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Middle East

Marie Colvin's body en route to Damascus


The body of a British journalist killed in Syria was being taken to Damascus tonight after being handed over by the Syrian authorities, a charity said.

The International Committee of the Red Cross said the bodies of Sunday Times reporter Marie Colvin and French photographer Remi Ochlik, who were killed in a rocket attack in the besieged Baba Amr area of the city of Homs last week, were en route to the Syrian capital.

Earlier today, Prime Minister David Cameron vowed that Syrians involved in "butchering" their own people would face a "day of reckoning", adding that supporters of President Bashar Assad's "criminal regime" have blood on their hands.

A spokeswoman for the Foreign and Commonwealth Office (FCO) said: "We have been in touch with the Sunday Times and they are making arrangements for repatriation with the relevant authorities."

Speaking at an EU summit in Brussels at which Syria was high on the agenda, Mr Cameron described the situation in Homs as "a scene of medieval barbarity".

The Prime Minister urged China and Russia to end their support for the Syrian government, calling on them to "look hard at the suffering" in the city, where rebels have faced a bloody crackdown from Assad's forces.

"The Assad regime is butchering its own people. The history of Homs is being written in the blood of its citizens," said Mr Cameron.

"We will make sure, as we did in Serbia, that there is a day of reckoning for those responsible.

"So I have a clear message for those in authority in Syria: make a choice, turn your back on this criminal regime or face justice for the blood that is on your hands."

Immediate humanitarian access to the city - as demanded last night by the United Nations Security Council - was "the very least that must happen to bring immediate relief to those who are wounded or dying".

The International Committee of the Red Cross today said it was "unacceptable" that an aid convoy it has sent to Homs is being denied access to the Baba Amr district, which has borne the brunt of the 26-day siege.

ICRC president Jakob Kellenberger said: "It is unacceptable that people who have been in need of emergency assistance for weeks have still not received any help. We are staying in Homs tonight in the hope of entering Baba Amr in the very near future."

Russia and China, which vetoed an Arab-backed peace plan last month, are continuing to resist pressure to join global condemnation of human rights violations by the Assad regime.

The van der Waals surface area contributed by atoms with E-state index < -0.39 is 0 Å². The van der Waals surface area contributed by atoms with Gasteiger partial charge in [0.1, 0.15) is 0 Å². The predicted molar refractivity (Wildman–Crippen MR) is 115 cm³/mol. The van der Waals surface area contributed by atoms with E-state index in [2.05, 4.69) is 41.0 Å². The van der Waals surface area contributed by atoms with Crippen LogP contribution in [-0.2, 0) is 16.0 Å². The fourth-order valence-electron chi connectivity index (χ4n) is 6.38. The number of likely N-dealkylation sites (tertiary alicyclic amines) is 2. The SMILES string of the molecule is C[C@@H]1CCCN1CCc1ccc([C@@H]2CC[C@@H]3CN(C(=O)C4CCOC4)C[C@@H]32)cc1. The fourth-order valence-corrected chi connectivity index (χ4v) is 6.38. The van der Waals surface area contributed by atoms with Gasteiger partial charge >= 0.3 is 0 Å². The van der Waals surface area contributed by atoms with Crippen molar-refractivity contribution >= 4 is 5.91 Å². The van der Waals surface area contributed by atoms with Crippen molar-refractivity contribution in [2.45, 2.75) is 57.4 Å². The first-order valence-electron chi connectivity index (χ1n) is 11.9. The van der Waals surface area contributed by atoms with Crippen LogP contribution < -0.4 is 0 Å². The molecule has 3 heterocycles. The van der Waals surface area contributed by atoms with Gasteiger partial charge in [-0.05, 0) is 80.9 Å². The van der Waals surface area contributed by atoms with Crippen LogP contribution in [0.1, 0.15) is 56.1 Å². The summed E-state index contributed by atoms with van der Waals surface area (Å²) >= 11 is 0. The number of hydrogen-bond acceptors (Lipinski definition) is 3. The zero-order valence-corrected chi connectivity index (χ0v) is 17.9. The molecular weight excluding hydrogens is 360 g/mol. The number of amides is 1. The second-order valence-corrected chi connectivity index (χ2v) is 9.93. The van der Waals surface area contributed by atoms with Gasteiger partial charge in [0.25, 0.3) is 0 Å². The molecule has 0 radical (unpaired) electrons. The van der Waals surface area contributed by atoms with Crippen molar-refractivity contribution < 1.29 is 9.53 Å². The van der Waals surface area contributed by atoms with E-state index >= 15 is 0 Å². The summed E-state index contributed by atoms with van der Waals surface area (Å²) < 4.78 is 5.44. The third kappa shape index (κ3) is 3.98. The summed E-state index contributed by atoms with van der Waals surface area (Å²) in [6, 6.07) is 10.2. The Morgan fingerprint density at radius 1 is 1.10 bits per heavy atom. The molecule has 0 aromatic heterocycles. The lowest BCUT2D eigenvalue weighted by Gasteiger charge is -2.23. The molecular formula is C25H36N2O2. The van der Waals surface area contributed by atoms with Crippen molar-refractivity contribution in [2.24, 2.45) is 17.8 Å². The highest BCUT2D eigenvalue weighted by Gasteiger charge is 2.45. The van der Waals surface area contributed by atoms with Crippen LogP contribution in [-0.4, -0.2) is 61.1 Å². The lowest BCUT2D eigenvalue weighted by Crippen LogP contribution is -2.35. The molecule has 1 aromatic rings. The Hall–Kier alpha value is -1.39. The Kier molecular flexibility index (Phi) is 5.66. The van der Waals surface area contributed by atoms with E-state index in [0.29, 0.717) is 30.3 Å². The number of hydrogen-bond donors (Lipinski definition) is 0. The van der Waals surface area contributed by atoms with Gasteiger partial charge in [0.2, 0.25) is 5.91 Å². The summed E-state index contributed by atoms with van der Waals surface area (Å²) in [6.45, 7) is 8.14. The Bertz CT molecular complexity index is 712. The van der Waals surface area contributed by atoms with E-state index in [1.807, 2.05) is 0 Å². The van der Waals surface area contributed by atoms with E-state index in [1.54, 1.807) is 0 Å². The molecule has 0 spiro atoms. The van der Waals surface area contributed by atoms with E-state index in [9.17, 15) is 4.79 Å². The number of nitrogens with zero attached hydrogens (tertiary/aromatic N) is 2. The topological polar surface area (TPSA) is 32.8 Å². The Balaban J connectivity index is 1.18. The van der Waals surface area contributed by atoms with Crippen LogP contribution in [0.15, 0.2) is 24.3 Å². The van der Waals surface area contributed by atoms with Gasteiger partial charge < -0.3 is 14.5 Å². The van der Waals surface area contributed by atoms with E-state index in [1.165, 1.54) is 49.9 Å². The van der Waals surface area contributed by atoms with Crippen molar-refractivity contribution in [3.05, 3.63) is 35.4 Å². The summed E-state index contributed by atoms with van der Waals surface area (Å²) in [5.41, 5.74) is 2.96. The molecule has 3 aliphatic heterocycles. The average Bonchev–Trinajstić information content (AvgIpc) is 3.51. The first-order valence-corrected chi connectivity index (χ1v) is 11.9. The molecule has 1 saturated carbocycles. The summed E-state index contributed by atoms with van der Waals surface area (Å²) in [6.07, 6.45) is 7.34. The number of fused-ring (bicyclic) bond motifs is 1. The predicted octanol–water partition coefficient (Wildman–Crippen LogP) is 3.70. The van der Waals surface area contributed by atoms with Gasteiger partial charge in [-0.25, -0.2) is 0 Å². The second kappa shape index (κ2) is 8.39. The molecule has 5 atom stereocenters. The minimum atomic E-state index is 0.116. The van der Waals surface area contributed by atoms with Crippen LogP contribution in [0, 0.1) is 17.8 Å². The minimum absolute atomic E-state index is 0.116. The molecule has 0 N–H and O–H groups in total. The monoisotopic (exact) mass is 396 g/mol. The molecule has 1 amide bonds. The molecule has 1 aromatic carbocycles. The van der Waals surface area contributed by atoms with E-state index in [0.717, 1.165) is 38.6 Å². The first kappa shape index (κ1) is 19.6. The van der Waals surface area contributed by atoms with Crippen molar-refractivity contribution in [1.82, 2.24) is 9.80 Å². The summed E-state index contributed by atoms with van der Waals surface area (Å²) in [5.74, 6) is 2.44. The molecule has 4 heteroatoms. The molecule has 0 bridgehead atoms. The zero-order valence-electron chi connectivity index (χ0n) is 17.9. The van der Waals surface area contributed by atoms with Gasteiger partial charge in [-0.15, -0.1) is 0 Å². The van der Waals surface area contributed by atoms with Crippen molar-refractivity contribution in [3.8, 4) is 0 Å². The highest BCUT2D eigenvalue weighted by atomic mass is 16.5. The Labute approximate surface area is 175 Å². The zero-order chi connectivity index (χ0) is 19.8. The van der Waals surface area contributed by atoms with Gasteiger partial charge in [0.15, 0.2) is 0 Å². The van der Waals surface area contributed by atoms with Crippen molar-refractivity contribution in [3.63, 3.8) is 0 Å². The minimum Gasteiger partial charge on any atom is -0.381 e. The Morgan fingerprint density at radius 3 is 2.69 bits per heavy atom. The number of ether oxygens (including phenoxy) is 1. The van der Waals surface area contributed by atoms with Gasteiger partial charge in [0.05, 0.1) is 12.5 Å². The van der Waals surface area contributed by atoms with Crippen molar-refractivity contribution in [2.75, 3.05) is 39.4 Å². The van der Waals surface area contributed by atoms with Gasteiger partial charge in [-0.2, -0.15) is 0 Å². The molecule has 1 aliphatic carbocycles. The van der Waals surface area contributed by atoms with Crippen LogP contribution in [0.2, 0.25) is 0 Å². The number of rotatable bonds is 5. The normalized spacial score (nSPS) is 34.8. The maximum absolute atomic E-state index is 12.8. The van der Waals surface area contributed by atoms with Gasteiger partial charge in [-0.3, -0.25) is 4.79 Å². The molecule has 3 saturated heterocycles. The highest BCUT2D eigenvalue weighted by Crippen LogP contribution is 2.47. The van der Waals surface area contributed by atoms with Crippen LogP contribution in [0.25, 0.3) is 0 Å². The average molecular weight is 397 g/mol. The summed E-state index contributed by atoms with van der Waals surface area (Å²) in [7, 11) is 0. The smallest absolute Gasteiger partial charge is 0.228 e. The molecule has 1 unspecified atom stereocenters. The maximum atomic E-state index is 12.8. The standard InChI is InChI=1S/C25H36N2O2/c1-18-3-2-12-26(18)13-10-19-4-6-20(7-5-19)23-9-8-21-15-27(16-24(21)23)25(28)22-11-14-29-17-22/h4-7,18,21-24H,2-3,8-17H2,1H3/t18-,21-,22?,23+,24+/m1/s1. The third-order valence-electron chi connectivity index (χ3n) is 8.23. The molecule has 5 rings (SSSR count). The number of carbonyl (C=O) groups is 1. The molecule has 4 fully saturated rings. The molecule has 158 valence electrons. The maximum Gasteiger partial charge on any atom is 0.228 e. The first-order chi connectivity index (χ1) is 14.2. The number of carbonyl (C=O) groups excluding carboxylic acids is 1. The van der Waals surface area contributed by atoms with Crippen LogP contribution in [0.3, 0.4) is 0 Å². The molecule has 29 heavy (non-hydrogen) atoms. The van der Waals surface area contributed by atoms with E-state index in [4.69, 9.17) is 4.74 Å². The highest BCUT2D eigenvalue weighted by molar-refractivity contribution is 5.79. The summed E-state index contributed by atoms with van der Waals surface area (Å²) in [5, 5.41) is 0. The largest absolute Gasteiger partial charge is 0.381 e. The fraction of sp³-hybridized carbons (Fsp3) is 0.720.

However, they have backed a UN statement criticising the regime's refusal to allow UN humanitarian chief Baroness Amos access to Syria to inspect the aftermath of 11 months of violent repression.

"I say to the Russians and the Chinese: look hard at the suffering of Syria and think again about supporting this criminal regime," said Mr Cameron.

Russian prime minister Vladimir Putin denied that Moscow had any special relationship with Damascus and said the Syrians must choose who governs them.

"When Bashar al-Assad came to power he visited London and other European capitals first," he told The Times. "We don't have a special relationship with Syria.

"It is up to the Syrians to decide who should run their country. We need to make sure they stop killing each other."

Efforts to document the atrocities by Assad loyalists were backed by the European Council in its summit communique.

More than 7,500 civilians have been killed so far in the crackdown, the UN estimates, and its top human rights body voted to condemn Syria for "widespread and systematic violations" though without Russian or Chinese support.

Rebel forces last night made what they described as a "tactical retreat" from the Baba Amr area, which has become emblematic of the bitter struggle.

In a statement issued through the Syrian Embassy in London today, Assad's Ministry of Foreign Affairs expressed "sadness and sorrow at the tragedy that befell the American journalist Marie Colvin".

The statement said that the Syrian authorities had "exerted immense efforts to find out the circumstances under which Miss Colvin was killed and to take out the bodies in order to deliver them to the relevant authorities in their countries".

And it blamed insurgents for delaying the removal of the bodies and wounded journalists from Homs, and said that some of the reporters had themselves refused the offer of evacuation to Damascus by the Syrian Red Crescent and ICRC.

"Syria reiterates that it will deliver on all its commitments in relation to this humanitarian issue as long as the sovereignty of Syria and its territorial integrity are ensured," said the statement.

France has announced it is closing its embassy in Syria.